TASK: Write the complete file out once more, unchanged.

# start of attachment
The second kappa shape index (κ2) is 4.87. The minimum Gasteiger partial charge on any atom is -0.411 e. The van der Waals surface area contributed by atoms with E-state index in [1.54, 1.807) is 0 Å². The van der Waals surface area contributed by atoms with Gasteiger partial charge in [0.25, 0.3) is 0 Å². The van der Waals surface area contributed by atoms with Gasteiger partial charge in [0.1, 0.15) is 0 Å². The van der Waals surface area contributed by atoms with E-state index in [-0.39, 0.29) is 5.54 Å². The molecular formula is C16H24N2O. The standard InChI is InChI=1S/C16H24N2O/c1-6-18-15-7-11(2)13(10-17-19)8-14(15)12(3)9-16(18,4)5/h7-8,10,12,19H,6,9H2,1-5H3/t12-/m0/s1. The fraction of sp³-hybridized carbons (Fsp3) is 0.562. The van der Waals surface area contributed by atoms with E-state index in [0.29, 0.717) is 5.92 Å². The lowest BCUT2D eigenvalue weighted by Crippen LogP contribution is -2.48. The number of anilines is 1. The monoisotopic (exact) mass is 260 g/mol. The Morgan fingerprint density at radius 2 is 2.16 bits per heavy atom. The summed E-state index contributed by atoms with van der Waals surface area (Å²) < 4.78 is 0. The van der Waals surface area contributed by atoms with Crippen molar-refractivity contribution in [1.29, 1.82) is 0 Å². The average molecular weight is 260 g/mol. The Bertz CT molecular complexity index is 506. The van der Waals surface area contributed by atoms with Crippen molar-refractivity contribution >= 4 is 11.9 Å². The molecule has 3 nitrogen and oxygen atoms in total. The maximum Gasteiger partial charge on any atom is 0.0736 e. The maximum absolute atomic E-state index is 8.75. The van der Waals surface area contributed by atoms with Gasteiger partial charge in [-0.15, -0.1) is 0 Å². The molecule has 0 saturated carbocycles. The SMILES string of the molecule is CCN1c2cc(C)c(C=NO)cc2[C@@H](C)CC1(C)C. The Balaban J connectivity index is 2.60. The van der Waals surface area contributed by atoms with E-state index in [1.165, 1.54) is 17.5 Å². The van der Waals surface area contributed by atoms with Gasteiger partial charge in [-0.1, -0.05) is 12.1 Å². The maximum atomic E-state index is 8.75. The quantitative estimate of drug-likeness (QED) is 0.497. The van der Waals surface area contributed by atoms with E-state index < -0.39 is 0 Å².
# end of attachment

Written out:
The second kappa shape index (κ2) is 4.87. The minimum Gasteiger partial charge on any atom is -0.411 e. The van der Waals surface area contributed by atoms with E-state index in [1.54, 1.807) is 0 Å². The van der Waals surface area contributed by atoms with Gasteiger partial charge in [0.25, 0.3) is 0 Å². The van der Waals surface area contributed by atoms with Gasteiger partial charge in [0.1, 0.15) is 0 Å². The van der Waals surface area contributed by atoms with E-state index in [-0.39, 0.29) is 5.54 Å². The molecular formula is C16H24N2O. The standard InChI is InChI=1S/C16H24N2O/c1-6-18-15-7-11(2)13(10-17-19)8-14(15)12(3)9-16(18,4)5/h7-8,10,12,19H,6,9H2,1-5H3/t12-/m0/s1. The fraction of sp³-hybridized carbons (Fsp3) is 0.562. The van der Waals surface area contributed by atoms with E-state index in [0.29, 0.717) is 5.92 Å². The lowest BCUT2D eigenvalue weighted by Crippen LogP contribution is -2.48. The number of anilines is 1. The monoisotopic (exact) mass is 260 g/mol. The Morgan fingerprint density at radius 2 is 2.16 bits per heavy atom. The summed E-state index contributed by atoms with van der Waals surface area (Å²) < 4.78 is 0. The van der Waals surface area contributed by atoms with Crippen molar-refractivity contribution in [1.29, 1.82) is 0 Å². The average molecular weight is 260 g/mol. The Bertz CT molecular complexity index is 506. The van der Waals surface area contributed by atoms with Crippen molar-refractivity contribution >= 4 is 11.9 Å². The molecule has 3 nitrogen and oxygen atoms in total. The maximum Gasteiger partial charge on any atom is 0.0736 e. The maximum absolute atomic E-state index is 8.75. The van der Waals surface area contributed by atoms with Gasteiger partial charge in [-0.15, -0.1) is 0 Å². The molecule has 0 saturated carbocycles. The SMILES string of the molecule is CCN1c2cc(C)c(C=NO)cc2[C@@H](C)CC1(C)C. The Balaban J connectivity index is 2.60. The van der Waals surface area contributed by atoms with E-state index in [1.165, 1.54) is 17.5 Å². The van der Waals surface area contributed by atoms with Gasteiger partial charge in [-0.1, -0.05) is 12.1 Å². The maximum atomic E-state index is 8.75. The quantitative estimate of drug-likeness (QED) is 0.497. The van der Waals surface area contributed by atoms with E-state index < -0.39 is 0 Å².